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volume 1, issue 2

Today in loonygames:

New!! The Archives have been cleaned up, fead links fixed, and printable versions restored! Also, don't miss the new comments on the front page!

Livin' With The Sims: theAntiELVIS explores the wild and wacky world that is Will Wright's The Sims, asking the inevitable quesiton, "is The Sims the first step toward a virtual life where everyone is Swedish?"

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Off the Shelf:
Geek Toys





By Jason "loonyboi" Bergman

Toy: Stealth II G460
Publisher: Diamond Multimedia
Average Price: $130

s it okay to praise a product for being exceptionally average?

Perhaps average isn't the best word to use...what I mean, is that the Stealth II G460 is probably the best card on the market for people who simply don't care very much about hardware. It's a terrific...average card.

The Stealth II G460 utilizes the Intel i740 chipset (which I must confess I have been looking forward to for quite some time) and it does so quite well. There are a number of i740 cards on the market, but what the Stealth II does to separate itself from the competition (more perhaps than any other card I've ever used) is seamlessly blend itself with your system. Maybe it's just because I tested the i740 on a high-end system (a Pentium II 400) but I had literally zero problems with the card, from installation right through to Quake II. In fact, if I have any complaints at all about the card, it's simply that the OpenGL ICD was difficult to get my hands on...although that's probably more my fault than Diamond's, as they were included with the newest driver release, I simply was looking for an explicitly labeled download. .

The card is an AGP2x solution, so if you don't have an AGP slot, well...you're out of luck. Real3D makes a PCI version of their Starfighter board with as much as 16MB of texture memory (the Stealth is only available with 8MB). It does have an expansion slot which can be used to add an optional TV Tuner card, but since I already own one, I saw no reason to use this. But hey...to each his own.

So let's talk performance here. 2D, the Stealth kicks some major butt. After years of using ViRGE based 2D cards, I was thrilled to finally have a card that lived up to the "flicker free" experience advertised on so many boxes. The card supports desktop resolutions of up to 1600x1200, so if you've got a really big monitor (or just like teeny tiny text) you'll have a good time with this. Personally I was simply happy to have better than average 2D performance in 800x600...so I suppose I'm not the best person to ask about that.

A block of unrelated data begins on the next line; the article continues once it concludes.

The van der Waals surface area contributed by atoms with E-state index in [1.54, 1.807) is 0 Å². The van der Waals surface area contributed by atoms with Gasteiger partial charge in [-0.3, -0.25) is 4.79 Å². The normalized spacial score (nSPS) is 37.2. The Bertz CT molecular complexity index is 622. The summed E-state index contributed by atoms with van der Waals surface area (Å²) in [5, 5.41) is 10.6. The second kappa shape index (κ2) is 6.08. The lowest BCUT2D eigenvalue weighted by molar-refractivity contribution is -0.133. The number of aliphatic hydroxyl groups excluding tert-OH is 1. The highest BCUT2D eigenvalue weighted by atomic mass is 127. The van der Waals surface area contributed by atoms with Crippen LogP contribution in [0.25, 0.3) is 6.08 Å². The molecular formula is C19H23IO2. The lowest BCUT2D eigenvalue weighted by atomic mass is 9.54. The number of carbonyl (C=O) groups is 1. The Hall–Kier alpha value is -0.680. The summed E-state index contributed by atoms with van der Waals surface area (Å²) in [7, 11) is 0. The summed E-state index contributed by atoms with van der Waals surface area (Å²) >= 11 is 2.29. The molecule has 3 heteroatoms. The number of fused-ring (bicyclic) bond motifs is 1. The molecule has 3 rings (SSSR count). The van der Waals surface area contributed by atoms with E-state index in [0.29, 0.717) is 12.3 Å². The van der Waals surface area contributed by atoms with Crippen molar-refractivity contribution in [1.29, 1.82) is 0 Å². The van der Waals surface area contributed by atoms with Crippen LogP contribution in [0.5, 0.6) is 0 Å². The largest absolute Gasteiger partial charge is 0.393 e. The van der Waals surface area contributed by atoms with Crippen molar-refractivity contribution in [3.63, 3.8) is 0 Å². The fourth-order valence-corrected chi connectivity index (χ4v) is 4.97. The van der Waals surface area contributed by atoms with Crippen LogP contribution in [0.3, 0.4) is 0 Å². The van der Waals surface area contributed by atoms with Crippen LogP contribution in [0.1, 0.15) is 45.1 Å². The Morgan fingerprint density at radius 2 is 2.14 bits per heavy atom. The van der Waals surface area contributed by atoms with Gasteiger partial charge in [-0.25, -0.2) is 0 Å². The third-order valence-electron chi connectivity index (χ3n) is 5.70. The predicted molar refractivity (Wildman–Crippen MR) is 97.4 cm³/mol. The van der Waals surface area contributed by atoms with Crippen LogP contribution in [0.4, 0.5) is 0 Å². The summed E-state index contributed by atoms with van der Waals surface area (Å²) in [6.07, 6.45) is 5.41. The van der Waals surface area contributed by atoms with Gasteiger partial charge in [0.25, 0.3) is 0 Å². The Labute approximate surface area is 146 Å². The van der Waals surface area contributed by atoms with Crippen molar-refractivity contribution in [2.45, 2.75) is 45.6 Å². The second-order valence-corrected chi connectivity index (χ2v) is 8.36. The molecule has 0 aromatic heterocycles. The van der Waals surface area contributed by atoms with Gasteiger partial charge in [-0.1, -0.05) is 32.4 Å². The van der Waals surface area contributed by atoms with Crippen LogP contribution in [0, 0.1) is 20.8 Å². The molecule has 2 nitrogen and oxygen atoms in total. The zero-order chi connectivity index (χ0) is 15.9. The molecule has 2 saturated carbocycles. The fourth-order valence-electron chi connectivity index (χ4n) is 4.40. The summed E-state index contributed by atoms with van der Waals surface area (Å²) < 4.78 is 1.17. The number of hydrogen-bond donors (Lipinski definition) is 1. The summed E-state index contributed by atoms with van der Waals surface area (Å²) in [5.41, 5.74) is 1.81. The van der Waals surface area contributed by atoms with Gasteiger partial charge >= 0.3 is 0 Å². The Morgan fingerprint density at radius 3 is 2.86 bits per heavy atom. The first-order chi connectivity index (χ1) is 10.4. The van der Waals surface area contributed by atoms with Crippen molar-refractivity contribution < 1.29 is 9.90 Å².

But the 2D performance is what really sold me on the card. Sure you can get performance that's roughly the same with older Matrox cards, but I've never really used a card that worked so well that I forgot it was even present before. And this is what I think makes the Stealth as good a card as it is. It's reliable in a way no graphics cards are...with the Stealth G460, you get great 2D performance with no flickering, no image thrashing, and crisp, clear colors. After using it for a while, you'll forget it's even there.

The card's 3D performance is actually pretty dang good. Now granted...the same box with the i740 has SLI Monster3D II cards, so it's not going to be nearly the same quality, but in many cases, I thought the card held its own and even surpassed the 3DFX cards. While it lagged behind the 3DFX in numbers by roughly 20 frames per second in Quake II, it did display a clearer, richer image. Until switching from the 3DFX to the i740, I never realized just how well...bright the 3DFX cards are. When I changed the GL driver, I immediately noticed the lights projecting more accurately...instead of the room being lit up completely, the lights cast accurate shadows (which they do on the 3DFX, but they are much brighter) which blended seamlessly into their surroundings.

Playing a quick game of Sin I noticed the same thing...the 3DFX has a tendency to make things unnaturally bright. There's nothing wrong with that, of course, in fact in some cases (Moto Racer being a great example) it works in its favor...but side by side with the i740, and I found myself choosing the Stealth instead.

If I were being asked to pick a single 2D/3D solution for your average joe, it'd have to be the Stealth G460. It's everything your average person actually wants in a card...great, solid, reliable 2D performance, and better than average 3D performance with terrific image quality. Toss in that $129 price tag, and you've got a great deal.

  For the average person.

You'll note that I've said nothing about the hardcore gamer. The hardcore gamer well...won't be pleased with this card. It'd got great 2D performance, but there are better 2D cards out there. And for the number-obsessed, it doesn't even come close to the framerates of SLI Voodoo2 cards. And while it does come with a couple of games, you can get much better packages elsewhere. And one of the games happens to be the pretty cool Incoming, which ships with so many cards these days that chances are you've already got a few copies. :)

The bottom-line is this: if you're in the market for an upgrade to that lousy ViRGE card of yours (and I certainly was) then try the Stealth G460...you won't be disappointed in the least. It's a good, cheap, card, and while newer, better cards are always coming (the Voodoo Banshee and TNT cards are just around the corner) who cares? You get a great, solid piece of hardware here. You can't go wrong.

- Jason "loonyboi" Bergman is the editor-in-chief here at loonygames.



Credits: Bargain Bin logo illustrated and is © 1998 Dan Zalkus. Geek Toys is © 1998 Jason Bergman. All other content is © 1998 loonyboi productions. Unauthorized reproduction is a majorly hostile gesture.